Friday, July 19, 2019     Volume: 20, Issue: 20

Santa Maria Sun / News

The following article was posted on December 12th, 2018, in the Santa Maria Sun - Volume 19, Issue 41 [ Submit a Story ]
The following articles were printed from Santa Maria Sun [] - Volume 19, Issue 41

Harvest Community Center to build homeless shelter in Santa Maria

By Kasey Bubnash

At a meeting in September, the Santa Barbara County Board of Supervisors declared a countywide "shelter crisis," a label that made the area eligible for millions of dollars in state funding that would go toward fighting homelessness through housing assistance and emergency aid.

County staff said at the meeting that they were looking into housing options for nearly 900 unsheltered residents in the area, and the Point in Time count of the homeless population in Santa Barbara County has stayed at roughly 1,500 since 2011. 

The state of the Santa Ynez riverbed and its homeless population was a key driver in Santa Barbara County pushing for state funding to help address the issue.

It's a complicated issue that Orie and Gladys Johnson have been working to address for nearly 40 years. They started by passing out food to homeless individuals before Santa Maria had a food bank, then they opened Victory Harvest Church, and then the Harvest Community Center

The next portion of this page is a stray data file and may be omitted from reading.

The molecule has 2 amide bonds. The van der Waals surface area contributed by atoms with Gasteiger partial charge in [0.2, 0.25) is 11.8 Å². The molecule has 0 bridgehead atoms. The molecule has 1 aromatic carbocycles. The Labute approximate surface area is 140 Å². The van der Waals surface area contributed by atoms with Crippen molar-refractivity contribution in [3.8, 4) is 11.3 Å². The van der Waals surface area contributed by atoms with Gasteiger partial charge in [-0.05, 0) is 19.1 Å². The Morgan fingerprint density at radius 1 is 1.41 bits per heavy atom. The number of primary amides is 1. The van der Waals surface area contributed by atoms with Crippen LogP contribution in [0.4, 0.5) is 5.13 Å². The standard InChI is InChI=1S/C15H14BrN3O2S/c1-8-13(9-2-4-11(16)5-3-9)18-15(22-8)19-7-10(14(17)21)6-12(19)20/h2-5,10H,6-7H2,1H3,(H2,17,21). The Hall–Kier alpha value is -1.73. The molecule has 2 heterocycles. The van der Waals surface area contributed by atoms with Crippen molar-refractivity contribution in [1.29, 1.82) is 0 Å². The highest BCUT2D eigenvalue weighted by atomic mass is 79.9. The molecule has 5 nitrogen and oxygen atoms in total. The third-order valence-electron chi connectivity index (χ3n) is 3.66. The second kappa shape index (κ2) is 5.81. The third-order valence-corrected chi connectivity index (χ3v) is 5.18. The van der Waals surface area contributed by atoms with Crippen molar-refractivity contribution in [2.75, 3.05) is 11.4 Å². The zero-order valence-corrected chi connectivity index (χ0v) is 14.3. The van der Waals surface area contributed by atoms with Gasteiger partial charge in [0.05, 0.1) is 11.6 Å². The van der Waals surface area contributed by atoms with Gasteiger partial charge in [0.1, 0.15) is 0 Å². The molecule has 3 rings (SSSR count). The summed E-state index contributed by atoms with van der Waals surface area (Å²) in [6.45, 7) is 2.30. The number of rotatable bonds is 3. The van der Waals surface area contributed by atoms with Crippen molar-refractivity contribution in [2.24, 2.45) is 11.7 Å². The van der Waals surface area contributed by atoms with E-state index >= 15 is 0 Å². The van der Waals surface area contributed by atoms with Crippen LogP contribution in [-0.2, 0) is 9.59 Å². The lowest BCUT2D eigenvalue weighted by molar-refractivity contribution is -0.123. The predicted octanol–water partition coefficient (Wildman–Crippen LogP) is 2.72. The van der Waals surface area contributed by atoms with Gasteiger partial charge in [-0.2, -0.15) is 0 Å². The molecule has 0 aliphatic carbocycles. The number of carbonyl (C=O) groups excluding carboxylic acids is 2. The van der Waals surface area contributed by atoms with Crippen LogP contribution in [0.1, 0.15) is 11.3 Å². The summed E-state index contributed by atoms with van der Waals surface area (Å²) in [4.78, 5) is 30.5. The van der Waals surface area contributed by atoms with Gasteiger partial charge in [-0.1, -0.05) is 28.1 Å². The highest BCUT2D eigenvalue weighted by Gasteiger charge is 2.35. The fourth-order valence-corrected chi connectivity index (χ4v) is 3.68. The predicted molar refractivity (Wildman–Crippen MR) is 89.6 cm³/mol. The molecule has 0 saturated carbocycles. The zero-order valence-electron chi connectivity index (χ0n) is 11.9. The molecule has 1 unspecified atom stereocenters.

Now they're working to build a two-story, 40-person homeless shelter on an acre of land behind the church. 

"They've always had a big heart for helping," said Mayra Ramos, assistant director of the Harvest Community Center.

Ramos said that about 10 people without homes filter through the church and community center each week, looking for food and resources. Many are families living out of their vehicles, who only recently became homeless because someone in the family was laid off or had their work hours cut. 

While the center provides food, after school programs for kids, and adult computer literacy and resume building programs, it doesn't provide overnight shelter, and Ramos said the Johnsons want to fill that missing link. 

"The overall goal is to fill the needs our community has," Ramos said, "and that includes everybody, not just one demographic."

The shelter is expected to cost about $2 million to build, and Harvest will be submitting a few applications for grants and city funds. Ramos said that while Harvest will be launching a year-long fundraising campaign in January 2019, it's not too early to donate. 

Idler's Home already donated $1,600 to the project, and Anthony's Grill in Guadalupe has also agreed to contribute. Community members can send donations to 619 N. Railroad Ave., Santa Maria, CA 93458, or visit

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How should Lompoc respond to the lawsuit claiming its ordinance restricting where registered sex offenders can live is unconstitutional?

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